Though...I didn't think Craig Kimbrel would get an extension so tomorrow, we might know about an extension for Simmons.In my defense, it came two days later.
For those living under a rock, Simmons inked a seven year contract that will pay him $58M. As Fangraphs David Cameron pointed out, Simmons had comparable service times to Anthony Rizzo and Paul Goldschmidt. Both will receive significantly less than Simmons despite the rough offensive year Simmons had last year.
We found that defense does pay if that defense is at such a level that there are no comparable players. The Braves wanted to balance the potential in his bat with what they had already seen while Simmons wanted to be paid for his defense and plus power for his position while, at the same time, attaining security. Both sides basically got what they wanted. Simmons, like other recently extended Braves, will receive a heavily backloaded deal. The breakdown looks like this:
- 2014 - $1M
- 2015 - $3M
- 2016 - $6M
- 2017 - $8M
- 2018 - $11M
- 2019 - $13M
- 2020 - $15M
Add in a million for the signing bonus. Simmons would have likely been arbitration eligible as a Super 2 player in 2015 and a free agent after the 2018 season so this contract buys out two years of free agency for $28M, or nearly half of the contract. Backloading deals can be worrisome. Right now, the Braves have invested $64.2M in five players for 2017. How significant is that? Look at the breakdown of guaranteed cash after 2014:
- 2015 - $71.2M (8 players, $8.9M per player)
- 2016 - $47.8M (5 players, $9.6M per player)
- 2017 - $64.2M (5 players, $12.8M per player)
- 2018 - $41M (3 players, $13.7M per player) + $13M Kimbrel option
- 2019 - $45M (3 players, $15M per player)
- 2020 - $38M (2 players, $19M per player) + $12M Julio Teheran option
Note that I'm not including arbitration players. Wonder why the money goes down in 2016 and climbs more than $15M the following season in 2017.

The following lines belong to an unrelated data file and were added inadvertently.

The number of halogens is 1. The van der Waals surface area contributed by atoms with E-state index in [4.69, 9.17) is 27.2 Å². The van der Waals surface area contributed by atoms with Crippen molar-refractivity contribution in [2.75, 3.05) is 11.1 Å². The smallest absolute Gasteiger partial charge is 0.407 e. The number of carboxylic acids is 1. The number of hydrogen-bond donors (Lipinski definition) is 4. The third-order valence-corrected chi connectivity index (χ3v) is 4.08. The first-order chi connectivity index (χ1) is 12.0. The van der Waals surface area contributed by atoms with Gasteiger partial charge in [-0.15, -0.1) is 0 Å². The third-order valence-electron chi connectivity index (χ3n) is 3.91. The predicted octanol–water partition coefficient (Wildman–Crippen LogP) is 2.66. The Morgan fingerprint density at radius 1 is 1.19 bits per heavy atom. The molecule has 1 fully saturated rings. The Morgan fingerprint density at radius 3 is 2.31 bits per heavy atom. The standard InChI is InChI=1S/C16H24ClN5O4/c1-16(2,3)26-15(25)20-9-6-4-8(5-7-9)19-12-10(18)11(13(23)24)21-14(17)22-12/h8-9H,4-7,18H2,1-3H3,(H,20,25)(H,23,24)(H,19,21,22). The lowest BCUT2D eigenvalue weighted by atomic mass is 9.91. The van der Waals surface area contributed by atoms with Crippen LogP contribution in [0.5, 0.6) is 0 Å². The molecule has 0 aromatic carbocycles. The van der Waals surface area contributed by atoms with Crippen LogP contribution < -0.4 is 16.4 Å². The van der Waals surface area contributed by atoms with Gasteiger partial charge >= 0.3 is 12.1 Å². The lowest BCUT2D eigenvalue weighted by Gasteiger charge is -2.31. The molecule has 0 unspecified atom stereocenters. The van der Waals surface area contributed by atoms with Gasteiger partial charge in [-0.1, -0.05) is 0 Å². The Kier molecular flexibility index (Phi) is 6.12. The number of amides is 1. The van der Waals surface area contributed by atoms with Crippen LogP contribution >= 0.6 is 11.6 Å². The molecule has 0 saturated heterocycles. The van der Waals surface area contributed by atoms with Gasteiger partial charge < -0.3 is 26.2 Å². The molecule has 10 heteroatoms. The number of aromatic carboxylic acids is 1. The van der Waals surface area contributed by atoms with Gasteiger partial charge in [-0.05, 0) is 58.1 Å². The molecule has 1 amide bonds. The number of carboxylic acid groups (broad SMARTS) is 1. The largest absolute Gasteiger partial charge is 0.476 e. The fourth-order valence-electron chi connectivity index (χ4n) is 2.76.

Oh, yeah, that's the year the Braves are moving to Cobb County. Clearly, the Braves are banking on that move allowing them to make the money they need to pay for a much larger payroll. For what it's worth, the Miami Marlins payroll jumped over $40M in their first year in their new park, a climb of 76%. However, a raise of 76% from the recent run of $90-95M-ish payrolls would be an unrealistic $160M range. We know that the Braves can't be operating under that payroll expectation in the market they are with the TV contract that has been an albatross on them. But still, it would seem realistic that Atlanta thinks their future payrolls may climb as far as $120M in their new stadium. In the meantime, their recently signed core will spend three years making good money until the backloaded portions hit.
In the meantime, Braves fans are thinking "who's next?" Mike Minor would appear like a good target. The lefthander avoided arbitration with the team this offseason and is a Super 2 player. Perhaps Atlanta wants to see a second solid season before committing. Kris Medlen could be a possible target as well, though there was some talk last season of moving him to the pen. Both Jason Heyward and Justin Upton are free agents after 2015. Chris Johnson had a tremendous first season with the Braves, but they certainly want to see him duplicate that success.
Hell, the way they are going, they might sign Lucas Sims to a ten year deal.
Probably not, but this offseason has been so strange. Many crucified the offseason for following up a big season with little action. They inked Gavin Floyd to a one-year deal and acquired Ryan Doumit. Big whoop. Braves fans were confused, upset, ridiculously short-sighted, and fearful after watching Tim Hudson and Brian McCann leave and potential trips to arbitration with a trio of players considered part of the core of the team.
Now, Braves fans are spoiled with good news.
We told you guys. It's a long offseason.
Believe us now?